Bookmark and Share

Work group to consider water issues

A disparate work group assembled for the purpose of aiding community water planning met last week in an inaugural session that spanned three-and-a-half hours. By meeting’s end, however, preconceived convictions apparently ruled, as panelists belabored a single question.

In light of recent community unrest regarding future water planning and storage issues, the Pagosa Area Water and Sanitation District (PAWSD) Board of Directors asked that willing citizens step forward and assist in determining how best to assure long-term water supplies. By the June 9 meeting, 21 participants signed on, including local government officials, builders, Realtors, water experts and rate payers.

During its first meeting, though, according to hired meeting facilitator Maro Zagoraz, of Desired Outcomes Inc. (Fort Collins), the group was supposed to analyze, accept or revise a lengthy list of desired outcomes, while moving through a detailed agenda designed to stimulate a three-hour discussion over a broad array of topics.

While an ambitious undertaking, participants did agree to meet every two weeks, rather than monthly as originally proposed. Then, after Zagoraz described the general process and how it might work, panelists first established the following ground rules:

• All cell phones will be set to vibrate.

• The group will consider all minority opinions.

• Vote would be by consensus, meaning all will live with group decisions.

• One person will speak at a time, with no interruptions.

• Should someone adamantly opposes a group decision, he or she will be allowed to voice his or her perspective before a subsequent group vote.

• Participants, or their alternates, must attend all meetings.

• Alternates will be on the e-mail distribution list and may attend meetings.

• Participants and alternates must keep abreast of all group activities.

• Information requested by the group will be obtained prior to the next meeting.

• Participants promise to read all provided information.

• Public comment will be allowed prior to major votes and at the end of all meetings.

• Public comments will be limited to one minute.

In other action, the panel asked that PAWSD Special Projects Manager Sheila Berger share the history of the proposed Dry Gulch Reservoir project and the basis for all relative district decisions made, to date.

In addition, the group agreed that its ultimate recommendations to PAWSD be documented on the district website and in the local media. It also asked that the district’s reaction to, and follow-through on, its recommendations be documented similarly.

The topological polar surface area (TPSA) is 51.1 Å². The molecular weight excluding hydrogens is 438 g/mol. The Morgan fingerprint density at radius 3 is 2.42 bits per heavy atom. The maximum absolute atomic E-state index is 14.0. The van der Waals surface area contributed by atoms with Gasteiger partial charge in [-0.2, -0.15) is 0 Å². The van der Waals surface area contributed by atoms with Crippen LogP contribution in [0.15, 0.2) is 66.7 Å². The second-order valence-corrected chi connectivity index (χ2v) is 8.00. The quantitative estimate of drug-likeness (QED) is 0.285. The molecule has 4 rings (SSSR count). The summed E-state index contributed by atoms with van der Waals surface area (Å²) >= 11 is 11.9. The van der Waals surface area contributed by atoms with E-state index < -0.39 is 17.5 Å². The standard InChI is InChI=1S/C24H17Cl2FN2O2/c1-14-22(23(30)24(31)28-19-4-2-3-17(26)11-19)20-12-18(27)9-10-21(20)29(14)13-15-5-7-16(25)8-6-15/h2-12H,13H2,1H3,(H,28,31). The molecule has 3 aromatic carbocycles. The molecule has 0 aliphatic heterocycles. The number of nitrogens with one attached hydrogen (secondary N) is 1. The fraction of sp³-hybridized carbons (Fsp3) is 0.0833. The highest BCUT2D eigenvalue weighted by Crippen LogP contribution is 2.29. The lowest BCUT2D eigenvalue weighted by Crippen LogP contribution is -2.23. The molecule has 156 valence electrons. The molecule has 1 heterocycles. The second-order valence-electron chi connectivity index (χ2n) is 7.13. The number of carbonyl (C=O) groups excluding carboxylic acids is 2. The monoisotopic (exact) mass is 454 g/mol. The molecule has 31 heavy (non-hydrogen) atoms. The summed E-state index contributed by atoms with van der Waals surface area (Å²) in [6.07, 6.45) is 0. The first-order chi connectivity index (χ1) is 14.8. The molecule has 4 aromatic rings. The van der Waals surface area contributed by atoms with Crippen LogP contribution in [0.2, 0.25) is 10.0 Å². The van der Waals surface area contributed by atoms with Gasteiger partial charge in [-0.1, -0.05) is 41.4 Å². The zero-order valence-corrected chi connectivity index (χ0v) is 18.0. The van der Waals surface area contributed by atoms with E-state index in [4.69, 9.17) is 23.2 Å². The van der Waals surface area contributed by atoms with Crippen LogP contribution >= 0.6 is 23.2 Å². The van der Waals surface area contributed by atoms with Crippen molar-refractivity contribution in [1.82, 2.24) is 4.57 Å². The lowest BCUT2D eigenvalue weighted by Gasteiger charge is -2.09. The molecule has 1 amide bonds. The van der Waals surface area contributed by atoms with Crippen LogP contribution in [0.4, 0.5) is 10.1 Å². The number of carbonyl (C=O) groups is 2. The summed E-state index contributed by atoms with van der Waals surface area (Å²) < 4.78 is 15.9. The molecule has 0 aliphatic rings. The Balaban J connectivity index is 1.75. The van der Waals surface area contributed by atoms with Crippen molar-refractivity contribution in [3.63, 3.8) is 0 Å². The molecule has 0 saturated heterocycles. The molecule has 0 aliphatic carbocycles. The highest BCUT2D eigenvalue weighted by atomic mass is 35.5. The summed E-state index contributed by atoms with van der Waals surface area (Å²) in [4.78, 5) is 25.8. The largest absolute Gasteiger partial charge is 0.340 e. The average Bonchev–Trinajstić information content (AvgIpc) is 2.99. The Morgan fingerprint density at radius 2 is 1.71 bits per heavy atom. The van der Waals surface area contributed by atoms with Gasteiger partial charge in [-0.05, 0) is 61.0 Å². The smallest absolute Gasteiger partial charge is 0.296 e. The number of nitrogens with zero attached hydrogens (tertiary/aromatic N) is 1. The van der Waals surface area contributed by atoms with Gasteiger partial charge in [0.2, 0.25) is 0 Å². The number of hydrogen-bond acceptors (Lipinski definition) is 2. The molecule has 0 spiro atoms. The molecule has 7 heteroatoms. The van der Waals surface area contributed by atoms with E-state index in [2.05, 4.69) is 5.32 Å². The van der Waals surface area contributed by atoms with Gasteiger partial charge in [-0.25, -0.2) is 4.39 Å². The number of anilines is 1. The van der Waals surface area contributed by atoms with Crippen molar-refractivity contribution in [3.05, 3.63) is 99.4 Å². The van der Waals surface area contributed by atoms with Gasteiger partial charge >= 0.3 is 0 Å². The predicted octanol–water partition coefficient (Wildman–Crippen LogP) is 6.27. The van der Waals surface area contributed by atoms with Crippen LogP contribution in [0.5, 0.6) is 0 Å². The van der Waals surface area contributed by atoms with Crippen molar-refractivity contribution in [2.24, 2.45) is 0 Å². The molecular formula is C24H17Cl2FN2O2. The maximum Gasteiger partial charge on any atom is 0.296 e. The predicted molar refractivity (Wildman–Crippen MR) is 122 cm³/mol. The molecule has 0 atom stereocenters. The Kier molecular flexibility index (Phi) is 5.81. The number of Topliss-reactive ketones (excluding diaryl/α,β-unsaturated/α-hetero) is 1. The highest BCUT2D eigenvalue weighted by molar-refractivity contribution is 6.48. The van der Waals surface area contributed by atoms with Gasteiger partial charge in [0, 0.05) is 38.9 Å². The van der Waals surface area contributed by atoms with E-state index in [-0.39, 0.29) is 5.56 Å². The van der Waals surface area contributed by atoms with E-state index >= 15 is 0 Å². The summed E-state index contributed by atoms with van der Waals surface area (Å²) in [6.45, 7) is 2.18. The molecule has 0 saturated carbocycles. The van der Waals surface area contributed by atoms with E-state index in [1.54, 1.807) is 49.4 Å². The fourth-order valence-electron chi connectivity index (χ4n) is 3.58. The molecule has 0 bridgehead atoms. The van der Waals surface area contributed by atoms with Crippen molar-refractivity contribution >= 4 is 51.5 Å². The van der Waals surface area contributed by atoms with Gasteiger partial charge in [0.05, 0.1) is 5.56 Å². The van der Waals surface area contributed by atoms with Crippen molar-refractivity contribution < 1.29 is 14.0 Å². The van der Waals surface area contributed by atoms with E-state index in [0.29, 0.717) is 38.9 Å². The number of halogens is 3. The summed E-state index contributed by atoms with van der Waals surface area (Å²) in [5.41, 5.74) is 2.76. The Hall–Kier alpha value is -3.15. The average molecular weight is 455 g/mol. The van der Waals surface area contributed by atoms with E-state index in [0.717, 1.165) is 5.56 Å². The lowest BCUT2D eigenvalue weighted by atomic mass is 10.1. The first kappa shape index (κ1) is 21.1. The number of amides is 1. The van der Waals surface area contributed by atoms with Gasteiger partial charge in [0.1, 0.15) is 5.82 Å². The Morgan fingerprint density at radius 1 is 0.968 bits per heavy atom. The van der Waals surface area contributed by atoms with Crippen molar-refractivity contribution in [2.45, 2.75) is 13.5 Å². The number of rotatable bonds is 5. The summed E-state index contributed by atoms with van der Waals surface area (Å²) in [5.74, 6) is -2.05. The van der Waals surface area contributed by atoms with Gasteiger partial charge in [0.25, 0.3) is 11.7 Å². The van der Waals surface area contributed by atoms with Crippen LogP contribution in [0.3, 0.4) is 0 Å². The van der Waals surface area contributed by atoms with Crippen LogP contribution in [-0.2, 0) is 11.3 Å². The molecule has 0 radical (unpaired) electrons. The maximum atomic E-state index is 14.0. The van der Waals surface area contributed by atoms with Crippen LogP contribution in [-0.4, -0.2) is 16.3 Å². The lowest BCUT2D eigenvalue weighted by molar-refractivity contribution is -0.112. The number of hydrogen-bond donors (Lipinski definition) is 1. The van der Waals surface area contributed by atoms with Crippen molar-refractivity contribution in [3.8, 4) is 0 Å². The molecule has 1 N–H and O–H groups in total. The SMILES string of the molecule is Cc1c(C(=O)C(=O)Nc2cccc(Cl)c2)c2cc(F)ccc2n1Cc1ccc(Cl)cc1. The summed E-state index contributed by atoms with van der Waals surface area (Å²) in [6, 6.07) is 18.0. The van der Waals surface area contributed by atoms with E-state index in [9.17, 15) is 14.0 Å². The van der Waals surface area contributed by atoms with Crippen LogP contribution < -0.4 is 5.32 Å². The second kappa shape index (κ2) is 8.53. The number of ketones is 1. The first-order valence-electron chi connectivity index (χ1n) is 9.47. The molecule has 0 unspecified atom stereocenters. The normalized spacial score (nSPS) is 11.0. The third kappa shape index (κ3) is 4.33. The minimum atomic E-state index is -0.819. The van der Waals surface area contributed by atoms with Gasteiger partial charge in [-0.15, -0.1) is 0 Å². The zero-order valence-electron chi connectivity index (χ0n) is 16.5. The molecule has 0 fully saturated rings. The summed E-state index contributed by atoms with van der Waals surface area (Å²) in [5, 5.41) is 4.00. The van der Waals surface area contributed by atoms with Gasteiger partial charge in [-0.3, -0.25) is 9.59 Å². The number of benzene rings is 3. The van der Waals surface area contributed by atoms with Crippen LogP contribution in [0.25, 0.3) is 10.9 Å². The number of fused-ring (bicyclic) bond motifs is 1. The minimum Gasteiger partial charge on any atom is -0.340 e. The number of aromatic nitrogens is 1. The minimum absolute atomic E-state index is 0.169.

In all, reaching consensus on the above topics took roughly an hour, with about half established in the meeting’s first half-hour, and the rest agreed to in its final half-hour. In the middle two-and-a-half hours, though, the group wrangled — sometimes contentiously — over exactly how the first of five guiding questions should be phrased.

In its original version, the inquiry read, “Should we be planning for water storage?”

Though the intent was simply to introduce the question (and four related ones), while delaying discussion until the next meeting, former San Juan Water Conservancy District board member Fred Ebeling suddenly asked, “Why can’t we answer that now?”

As Zagoraz quickly explained that the group was only engaging in “procedural stuff today,” area resident Bruce Dryburgh raised a hand and exclaimed, “Before we go further, can we talk about the first one, because I find it highly insulting, it is the response of the PAWSD board, when anybody ever said, ‘maybe we don’t need 35,000 acre feet,’ the response is, ‘oh, you’re not in favor of planning for water storage.’ Our little children are in favor of planning for water storage. It’s a stupid question and we ought to eliminate it right now.”

Others disagreed, however, as another panel member suggested the only stupid questions are the ones that don’t get asked. Ebeling continued by insisting, “I think it’s a very good question … as representatives of the public, I think we need to answer that, yes or no.”

As the debate advanced, one panelist recommended changing the wording to read, “How should we be planning for future water needs?” Most panelists warmed to that right away, as others offered somewhat refined versions, including potential planning horizons.

Citing the possibility that water could eventually be stored in Dry Gulch and made available to a community like Aspen Springs, consultant and former water commissioner Val Valentine said planning for future “water development” might make better sense. He added that the term “storage” is narrow, just like “needs” is.

Expressing a different point of view, others, including area resident (and Trout Unlimited Water Lawyer) Mely Whiting and home builder Dusty Pierce insisted more data is necessary before the panel can offer reasonable recommendations to the PAWSD board. Pierce, in fact, said there is a need to know where the district is with current water supplies and demand, before moving forward.

In the end, the group agreed that more enlightenment should come from PAWSD staff before it addresses the first and subsequent questions at its next meeting, scheduled for 3:30 p.m. June 30, in the north room of the Vista Clubhouse.

On that occasion, perhaps, the group will also determine the true makeup of the panel — how many members should participate, who’s in, who’s out — and what the group will actually call itself.

Meanwhile, Berger will supply panelists with all pertinent data and act as the Community Water Supply Planning Group contact person.